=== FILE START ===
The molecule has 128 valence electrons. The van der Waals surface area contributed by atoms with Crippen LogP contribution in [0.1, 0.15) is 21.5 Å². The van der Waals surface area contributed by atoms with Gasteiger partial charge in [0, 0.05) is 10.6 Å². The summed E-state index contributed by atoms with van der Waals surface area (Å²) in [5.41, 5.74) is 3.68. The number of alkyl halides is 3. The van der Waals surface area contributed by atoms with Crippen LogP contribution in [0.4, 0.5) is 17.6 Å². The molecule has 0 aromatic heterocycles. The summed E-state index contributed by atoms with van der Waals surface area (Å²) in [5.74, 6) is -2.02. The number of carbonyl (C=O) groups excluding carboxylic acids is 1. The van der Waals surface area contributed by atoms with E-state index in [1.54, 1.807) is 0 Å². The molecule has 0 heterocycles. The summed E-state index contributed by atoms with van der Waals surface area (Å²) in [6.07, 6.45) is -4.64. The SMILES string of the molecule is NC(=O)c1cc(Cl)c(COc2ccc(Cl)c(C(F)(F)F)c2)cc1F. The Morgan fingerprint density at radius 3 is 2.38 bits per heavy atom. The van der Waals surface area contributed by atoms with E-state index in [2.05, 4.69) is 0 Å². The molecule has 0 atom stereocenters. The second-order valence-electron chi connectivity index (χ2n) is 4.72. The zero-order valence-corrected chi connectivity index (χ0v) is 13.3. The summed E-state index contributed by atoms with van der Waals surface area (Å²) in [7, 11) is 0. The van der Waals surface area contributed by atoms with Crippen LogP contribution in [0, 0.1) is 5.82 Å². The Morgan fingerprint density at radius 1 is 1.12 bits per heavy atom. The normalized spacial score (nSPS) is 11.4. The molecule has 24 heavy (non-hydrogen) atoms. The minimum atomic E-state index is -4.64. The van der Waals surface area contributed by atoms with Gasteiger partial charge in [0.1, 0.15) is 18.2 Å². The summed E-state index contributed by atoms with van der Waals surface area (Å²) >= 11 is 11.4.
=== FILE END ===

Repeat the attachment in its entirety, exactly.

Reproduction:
The molecule has 128 valence electrons. The van der Waals surface area contributed by atoms with Crippen LogP contribution in [0.1, 0.15) is 21.5 Å². The van der Waals surface area contributed by atoms with Gasteiger partial charge in [0, 0.05) is 10.6 Å². The summed E-state index contributed by atoms with van der Waals surface area (Å²) in [5.41, 5.74) is 3.68. The number of alkyl halides is 3. The van der Waals surface area contributed by atoms with Crippen LogP contribution in [0.4, 0.5) is 17.6 Å². The molecule has 0 aromatic heterocycles. The summed E-state index contributed by atoms with van der Waals surface area (Å²) in [5.74, 6) is -2.02. The number of carbonyl (C=O) groups excluding carboxylic acids is 1. The van der Waals surface area contributed by atoms with E-state index in [1.54, 1.807) is 0 Å². The molecule has 0 heterocycles. The summed E-state index contributed by atoms with van der Waals surface area (Å²) in [6.07, 6.45) is -4.64. The SMILES string of the molecule is NC(=O)c1cc(Cl)c(COc2ccc(Cl)c(C(F)(F)F)c2)cc1F. The Morgan fingerprint density at radius 3 is 2.38 bits per heavy atom. The van der Waals surface area contributed by atoms with E-state index in [2.05, 4.69) is 0 Å². The molecule has 0 atom stereocenters. The second-order valence-electron chi connectivity index (χ2n) is 4.72. The zero-order valence-corrected chi connectivity index (χ0v) is 13.3. The summed E-state index contributed by atoms with van der Waals surface area (Å²) in [7, 11) is 0. The van der Waals surface area contributed by atoms with Crippen LogP contribution in [0, 0.1) is 5.82 Å². The Morgan fingerprint density at radius 1 is 1.12 bits per heavy atom. The normalized spacial score (nSPS) is 11.4. The molecule has 24 heavy (non-hydrogen) atoms. The minimum atomic E-state index is -4.64. The van der Waals surface area contributed by atoms with Gasteiger partial charge in [0.1, 0.15) is 18.2 Å². The summed E-state index contributed by atoms with van der Waals surface area (Å²) >= 11 is 11.4.